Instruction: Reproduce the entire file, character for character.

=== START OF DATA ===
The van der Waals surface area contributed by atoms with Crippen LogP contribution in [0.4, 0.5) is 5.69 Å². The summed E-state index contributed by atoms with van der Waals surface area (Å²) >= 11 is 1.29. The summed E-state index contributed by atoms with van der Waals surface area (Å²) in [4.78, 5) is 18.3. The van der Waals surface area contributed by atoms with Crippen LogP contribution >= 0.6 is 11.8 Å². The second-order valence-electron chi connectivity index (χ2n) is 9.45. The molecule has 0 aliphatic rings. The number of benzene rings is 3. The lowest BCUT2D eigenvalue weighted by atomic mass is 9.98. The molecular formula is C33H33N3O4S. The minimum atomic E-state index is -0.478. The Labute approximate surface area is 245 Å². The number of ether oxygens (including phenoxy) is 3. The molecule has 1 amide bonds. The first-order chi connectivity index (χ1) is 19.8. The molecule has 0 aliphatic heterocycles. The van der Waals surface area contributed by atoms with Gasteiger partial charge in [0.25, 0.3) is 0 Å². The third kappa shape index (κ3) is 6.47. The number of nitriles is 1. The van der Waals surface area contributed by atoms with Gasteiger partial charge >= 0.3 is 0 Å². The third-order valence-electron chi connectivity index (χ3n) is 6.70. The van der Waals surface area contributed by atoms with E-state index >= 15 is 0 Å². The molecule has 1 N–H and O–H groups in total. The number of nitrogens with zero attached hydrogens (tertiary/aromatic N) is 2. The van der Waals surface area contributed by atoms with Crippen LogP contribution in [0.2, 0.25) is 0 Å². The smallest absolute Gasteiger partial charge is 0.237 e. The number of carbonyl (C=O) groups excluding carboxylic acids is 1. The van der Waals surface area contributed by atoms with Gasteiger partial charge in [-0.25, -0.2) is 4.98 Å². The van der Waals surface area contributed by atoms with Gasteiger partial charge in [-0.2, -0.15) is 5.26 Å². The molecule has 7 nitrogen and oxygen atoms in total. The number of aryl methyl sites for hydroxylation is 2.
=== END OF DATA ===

The van der Waals surface area contributed by atoms with Crippen LogP contribution in [0.4, 0.5) is 5.69 Å². The summed E-state index contributed by atoms with van der Waals surface area (Å²) >= 11 is 1.29. The summed E-state index contributed by atoms with van der Waals surface area (Å²) in [4.78, 5) is 18.3. The van der Waals surface area contributed by atoms with Crippen LogP contribution >= 0.6 is 11.8 Å². The second-order valence-electron chi connectivity index (χ2n) is 9.45. The molecule has 0 aliphatic rings. The number of benzene rings is 3. The lowest BCUT2D eigenvalue weighted by atomic mass is 9.98. The molecular formula is C33H33N3O4S. The minimum atomic E-state index is -0.478. The Labute approximate surface area is 245 Å². The number of ether oxygens (including phenoxy) is 3. The molecule has 1 amide bonds. The first-order chi connectivity index (χ1) is 19.8. The molecule has 0 aliphatic heterocycles. The van der Waals surface area contributed by atoms with Gasteiger partial charge in [0.25, 0.3) is 0 Å². The third kappa shape index (κ3) is 6.47. The number of nitriles is 1. The van der Waals surface area contributed by atoms with Gasteiger partial charge >= 0.3 is 0 Å². The third-order valence-electron chi connectivity index (χ3n) is 6.70. The van der Waals surface area contributed by atoms with E-state index >= 15 is 0 Å². The molecule has 1 N–H and O–H groups in total. The number of nitrogens with zero attached hydrogens (tertiary/aromatic N) is 2. The van der Waals surface area contributed by atoms with Crippen LogP contribution in [0.2, 0.25) is 0 Å². The smallest absolute Gasteiger partial charge is 0.237 e. The number of carbonyl (C=O) groups excluding carboxylic acids is 1. The van der Waals surface area contributed by atoms with Gasteiger partial charge in [-0.25, -0.2) is 4.98 Å². The van der Waals surface area contributed by atoms with Gasteiger partial charge in [-0.2, -0.15) is 5.26 Å². The molecule has 7 nitrogen and oxygen atoms in total. The number of aryl methyl sites for hydroxylation is 2.